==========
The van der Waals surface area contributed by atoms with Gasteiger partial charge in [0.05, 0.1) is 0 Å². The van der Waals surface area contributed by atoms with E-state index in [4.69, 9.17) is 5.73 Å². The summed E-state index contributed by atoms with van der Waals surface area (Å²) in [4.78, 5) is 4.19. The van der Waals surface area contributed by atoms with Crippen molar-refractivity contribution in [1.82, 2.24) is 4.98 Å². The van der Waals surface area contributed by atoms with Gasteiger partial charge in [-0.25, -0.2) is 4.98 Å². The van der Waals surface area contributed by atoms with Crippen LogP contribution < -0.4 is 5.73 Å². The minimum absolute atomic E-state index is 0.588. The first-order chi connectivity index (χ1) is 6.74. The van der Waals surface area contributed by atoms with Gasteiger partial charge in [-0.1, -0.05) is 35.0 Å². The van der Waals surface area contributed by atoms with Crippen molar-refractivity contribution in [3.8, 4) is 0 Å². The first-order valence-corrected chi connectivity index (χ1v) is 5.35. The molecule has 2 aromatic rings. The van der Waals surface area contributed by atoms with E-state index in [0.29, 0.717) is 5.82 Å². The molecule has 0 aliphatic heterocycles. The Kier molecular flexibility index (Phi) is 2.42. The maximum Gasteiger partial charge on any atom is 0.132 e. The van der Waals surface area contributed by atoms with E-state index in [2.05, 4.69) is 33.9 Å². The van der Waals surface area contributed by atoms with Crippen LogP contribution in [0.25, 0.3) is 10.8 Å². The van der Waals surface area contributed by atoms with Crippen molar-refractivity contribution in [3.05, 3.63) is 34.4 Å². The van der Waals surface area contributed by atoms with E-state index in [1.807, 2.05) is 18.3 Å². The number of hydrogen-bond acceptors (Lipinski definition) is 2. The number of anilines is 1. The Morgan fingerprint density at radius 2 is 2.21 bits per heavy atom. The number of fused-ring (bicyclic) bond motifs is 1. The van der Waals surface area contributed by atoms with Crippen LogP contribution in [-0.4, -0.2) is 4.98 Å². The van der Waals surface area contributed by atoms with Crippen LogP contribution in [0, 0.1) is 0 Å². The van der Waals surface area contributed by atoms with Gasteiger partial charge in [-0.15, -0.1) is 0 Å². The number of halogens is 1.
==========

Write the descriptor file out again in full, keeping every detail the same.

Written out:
The van der Waals surface area contributed by atoms with Gasteiger partial charge in [0.05, 0.1) is 0 Å². The van der Waals surface area contributed by atoms with E-state index in [4.69, 9.17) is 5.73 Å². The summed E-state index contributed by atoms with van der Waals surface area (Å²) in [4.78, 5) is 4.19. The van der Waals surface area contributed by atoms with Crippen molar-refractivity contribution in [1.82, 2.24) is 4.98 Å². The van der Waals surface area contributed by atoms with Gasteiger partial charge in [-0.25, -0.2) is 4.98 Å². The van der Waals surface area contributed by atoms with Crippen LogP contribution < -0.4 is 5.73 Å². The minimum absolute atomic E-state index is 0.588. The first-order chi connectivity index (χ1) is 6.74. The van der Waals surface area contributed by atoms with Gasteiger partial charge in [-0.1, -0.05) is 35.0 Å². The van der Waals surface area contributed by atoms with Crippen molar-refractivity contribution in [3.8, 4) is 0 Å². The first-order valence-corrected chi connectivity index (χ1v) is 5.35. The molecule has 2 aromatic rings. The van der Waals surface area contributed by atoms with E-state index in [0.29, 0.717) is 5.82 Å². The molecule has 0 aliphatic heterocycles. The Kier molecular flexibility index (Phi) is 2.42. The maximum Gasteiger partial charge on any atom is 0.132 e. The van der Waals surface area contributed by atoms with E-state index in [2.05, 4.69) is 33.9 Å². The van der Waals surface area contributed by atoms with Crippen LogP contribution in [0.25, 0.3) is 10.8 Å². The van der Waals surface area contributed by atoms with Crippen molar-refractivity contribution in [3.05, 3.63) is 34.4 Å². The van der Waals surface area contributed by atoms with E-state index in [1.807, 2.05) is 18.3 Å². The number of hydrogen-bond acceptors (Lipinski definition) is 2. The number of anilines is 1. The Morgan fingerprint density at radius 2 is 2.21 bits per heavy atom. The number of fused-ring (bicyclic) bond motifs is 1. The van der Waals surface area contributed by atoms with Crippen LogP contribution in [-0.4, -0.2) is 4.98 Å². The van der Waals surface area contributed by atoms with Crippen LogP contribution in [0, 0.1) is 0 Å². The van der Waals surface area contributed by atoms with Gasteiger partial charge in [-0.15, -0.1) is 0 Å². The number of halogens is 1.